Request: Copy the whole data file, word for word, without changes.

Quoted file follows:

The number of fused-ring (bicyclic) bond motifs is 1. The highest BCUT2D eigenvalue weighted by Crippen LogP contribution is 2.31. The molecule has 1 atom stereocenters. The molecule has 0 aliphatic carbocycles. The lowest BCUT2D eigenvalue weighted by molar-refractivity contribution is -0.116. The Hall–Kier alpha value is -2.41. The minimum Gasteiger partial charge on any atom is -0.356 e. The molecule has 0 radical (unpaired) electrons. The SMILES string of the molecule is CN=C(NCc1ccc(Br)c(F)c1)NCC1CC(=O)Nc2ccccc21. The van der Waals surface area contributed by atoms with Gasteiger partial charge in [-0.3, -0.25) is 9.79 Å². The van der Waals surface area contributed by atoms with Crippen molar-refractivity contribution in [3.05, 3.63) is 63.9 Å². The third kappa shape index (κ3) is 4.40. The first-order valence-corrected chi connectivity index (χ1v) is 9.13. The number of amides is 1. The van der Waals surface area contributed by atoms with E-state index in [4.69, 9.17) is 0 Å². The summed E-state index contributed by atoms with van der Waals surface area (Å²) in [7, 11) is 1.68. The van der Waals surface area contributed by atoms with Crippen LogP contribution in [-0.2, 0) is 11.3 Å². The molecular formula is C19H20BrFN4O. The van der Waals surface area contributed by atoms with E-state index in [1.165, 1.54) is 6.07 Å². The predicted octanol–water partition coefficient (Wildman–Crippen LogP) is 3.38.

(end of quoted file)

The number of fused-ring (bicyclic) bond motifs is 1. The highest BCUT2D eigenvalue weighted by Crippen LogP contribution is 2.31. The molecule has 1 atom stereocenters. The molecule has 0 aliphatic carbocycles. The lowest BCUT2D eigenvalue weighted by molar-refractivity contribution is -0.116. The Hall–Kier alpha value is -2.41. The minimum Gasteiger partial charge on any atom is -0.356 e. The molecule has 0 radical (unpaired) electrons. The SMILES string of the molecule is CN=C(NCc1ccc(Br)c(F)c1)NCC1CC(=O)Nc2ccccc21. The van der Waals surface area contributed by atoms with Gasteiger partial charge in [-0.3, -0.25) is 9.79 Å². The van der Waals surface area contributed by atoms with Crippen molar-refractivity contribution in [3.05, 3.63) is 63.9 Å². The third kappa shape index (κ3) is 4.40. The first-order valence-corrected chi connectivity index (χ1v) is 9.13. The number of amides is 1. The van der Waals surface area contributed by atoms with E-state index in [4.69, 9.17) is 0 Å². The summed E-state index contributed by atoms with van der Waals surface area (Å²) in [7, 11) is 1.68. The van der Waals surface area contributed by atoms with Crippen LogP contribution in [-0.2, 0) is 11.3 Å². The molecular formula is C19H20BrFN4O. The van der Waals surface area contributed by atoms with E-state index in [1.165, 1.54) is 6.07 Å². The predicted octanol–water partition coefficient (Wildman–Crippen LogP) is 3.38.